When employers are confronted with a request by a “disabled” employee for a reasonable accommodation, the employer should consider at least two (2) issues:
- What is the best, practical solution to this business problem?, and
- What are the legal requirements the employer is obligated to comply with?
When the American with Disabilities Act was amended in the ADA Amendments Act of 2008, the emphasis was focused on how can a disabled employee be reasonably accommodated rather than was the employee disabled. So, how does the employer determine if it can reasonably accommodate a qualified individual with a disability when the employee asks for an accommodation?
Like many business issues employers encounter, communications are the key. An employer should not assume it knows everything about the facts, circumstances, and needs surrounding the request for accommodation. Nor should the employer convince itself it does not have time to talk to the employee (note – the employer will have to take time to deal with a charge of discrimination!).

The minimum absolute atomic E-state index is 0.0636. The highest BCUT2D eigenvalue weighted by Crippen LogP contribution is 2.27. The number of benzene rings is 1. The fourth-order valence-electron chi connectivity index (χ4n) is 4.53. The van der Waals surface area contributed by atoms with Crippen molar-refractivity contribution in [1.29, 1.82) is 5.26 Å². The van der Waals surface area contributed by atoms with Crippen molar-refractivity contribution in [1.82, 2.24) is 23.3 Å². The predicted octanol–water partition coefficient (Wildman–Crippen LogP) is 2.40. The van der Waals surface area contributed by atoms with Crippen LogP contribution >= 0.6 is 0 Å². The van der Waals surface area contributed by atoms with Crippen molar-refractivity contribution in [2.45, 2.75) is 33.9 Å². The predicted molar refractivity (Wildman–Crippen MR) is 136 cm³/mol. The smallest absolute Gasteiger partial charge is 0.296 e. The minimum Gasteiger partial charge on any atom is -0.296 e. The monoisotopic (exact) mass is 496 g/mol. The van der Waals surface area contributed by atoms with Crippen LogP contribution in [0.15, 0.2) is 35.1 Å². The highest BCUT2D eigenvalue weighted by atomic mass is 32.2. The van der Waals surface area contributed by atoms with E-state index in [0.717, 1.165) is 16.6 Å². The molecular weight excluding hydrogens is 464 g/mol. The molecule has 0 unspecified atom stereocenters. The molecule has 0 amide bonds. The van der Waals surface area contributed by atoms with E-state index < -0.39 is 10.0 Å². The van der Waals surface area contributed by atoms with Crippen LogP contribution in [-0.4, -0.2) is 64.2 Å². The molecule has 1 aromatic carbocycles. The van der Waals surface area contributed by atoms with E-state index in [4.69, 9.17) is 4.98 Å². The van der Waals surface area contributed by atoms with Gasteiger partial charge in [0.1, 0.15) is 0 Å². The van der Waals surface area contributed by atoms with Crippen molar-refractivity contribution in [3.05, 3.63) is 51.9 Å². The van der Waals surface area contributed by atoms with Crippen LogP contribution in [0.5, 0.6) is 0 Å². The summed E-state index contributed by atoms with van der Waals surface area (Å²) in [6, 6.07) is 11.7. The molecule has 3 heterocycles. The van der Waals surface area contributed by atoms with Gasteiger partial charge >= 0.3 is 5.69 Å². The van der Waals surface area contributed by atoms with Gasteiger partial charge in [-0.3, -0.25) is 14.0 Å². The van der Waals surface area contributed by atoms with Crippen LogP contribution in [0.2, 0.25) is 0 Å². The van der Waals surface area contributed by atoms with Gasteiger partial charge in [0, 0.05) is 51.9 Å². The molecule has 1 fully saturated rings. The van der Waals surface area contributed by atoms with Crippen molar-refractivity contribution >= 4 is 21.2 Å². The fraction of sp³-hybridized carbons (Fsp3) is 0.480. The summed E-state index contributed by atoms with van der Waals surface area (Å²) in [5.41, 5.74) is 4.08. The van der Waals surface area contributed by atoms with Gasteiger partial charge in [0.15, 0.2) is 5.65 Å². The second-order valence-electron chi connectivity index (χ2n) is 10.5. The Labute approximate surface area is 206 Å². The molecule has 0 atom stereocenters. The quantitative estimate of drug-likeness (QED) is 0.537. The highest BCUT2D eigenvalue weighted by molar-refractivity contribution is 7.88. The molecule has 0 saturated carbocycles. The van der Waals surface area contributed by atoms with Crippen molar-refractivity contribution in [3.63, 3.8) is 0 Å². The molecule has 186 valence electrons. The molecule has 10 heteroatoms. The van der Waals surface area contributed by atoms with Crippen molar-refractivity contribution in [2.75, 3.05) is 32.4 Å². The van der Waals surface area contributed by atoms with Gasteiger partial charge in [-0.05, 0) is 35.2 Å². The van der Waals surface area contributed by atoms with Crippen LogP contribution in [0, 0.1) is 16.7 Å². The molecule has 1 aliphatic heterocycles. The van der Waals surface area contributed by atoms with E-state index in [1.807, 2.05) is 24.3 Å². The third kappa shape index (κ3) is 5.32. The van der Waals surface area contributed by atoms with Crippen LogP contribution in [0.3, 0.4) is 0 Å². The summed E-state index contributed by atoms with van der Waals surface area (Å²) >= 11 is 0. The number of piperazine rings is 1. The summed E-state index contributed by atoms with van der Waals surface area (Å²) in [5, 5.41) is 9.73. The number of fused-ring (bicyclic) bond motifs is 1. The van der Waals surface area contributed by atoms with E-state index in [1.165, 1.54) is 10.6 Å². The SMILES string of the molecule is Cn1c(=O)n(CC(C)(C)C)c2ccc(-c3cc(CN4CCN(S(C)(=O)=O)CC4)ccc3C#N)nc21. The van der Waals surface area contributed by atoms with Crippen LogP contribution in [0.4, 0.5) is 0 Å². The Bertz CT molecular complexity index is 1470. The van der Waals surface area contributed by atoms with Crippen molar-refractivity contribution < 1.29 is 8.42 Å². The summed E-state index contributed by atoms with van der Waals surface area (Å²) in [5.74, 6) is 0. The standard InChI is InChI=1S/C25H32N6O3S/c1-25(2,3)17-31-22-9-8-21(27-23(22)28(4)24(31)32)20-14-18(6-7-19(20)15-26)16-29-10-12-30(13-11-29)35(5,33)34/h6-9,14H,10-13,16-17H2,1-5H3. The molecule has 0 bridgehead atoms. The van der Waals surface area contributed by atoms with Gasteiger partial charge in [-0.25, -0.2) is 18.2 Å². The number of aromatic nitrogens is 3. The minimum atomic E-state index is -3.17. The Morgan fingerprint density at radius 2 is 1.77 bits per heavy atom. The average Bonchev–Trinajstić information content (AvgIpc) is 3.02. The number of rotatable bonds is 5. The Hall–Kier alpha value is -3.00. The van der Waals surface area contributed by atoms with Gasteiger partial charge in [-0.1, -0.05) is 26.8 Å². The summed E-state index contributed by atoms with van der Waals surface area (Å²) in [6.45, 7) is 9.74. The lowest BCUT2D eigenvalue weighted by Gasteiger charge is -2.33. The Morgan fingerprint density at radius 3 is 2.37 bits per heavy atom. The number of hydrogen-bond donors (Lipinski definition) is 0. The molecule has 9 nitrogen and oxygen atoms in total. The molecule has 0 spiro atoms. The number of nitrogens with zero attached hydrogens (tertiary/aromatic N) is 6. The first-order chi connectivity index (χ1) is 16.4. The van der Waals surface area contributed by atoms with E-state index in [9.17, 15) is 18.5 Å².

While lawyers and Human Resource professionals may use the phrase “interactive dialogue,” the simple fact is that to address the two issues noted previously, a good place to start is to talk to the requesting employee. Yes, just have a conversation to talk about what the employee is asking for as an accommodation, what other accommodations might also address the needs that cause the request for accommodation, and any other relevant information either party can provide to attempt to reach an acceptable conclusion. If follow-up is needed, there might be additional conversation. And, remember to keep notes of such conversations.
By doing this, the employer will at least have one factor on the record that shows a good faith attempt to reasonably accommodate the disabled employee and those conversations may just lead to that best, practical solution to this important business problem. You’ve just engaged in the “interactive process”!
The content of this article is for information purposes only, and neither contains nor should be considered legal advice.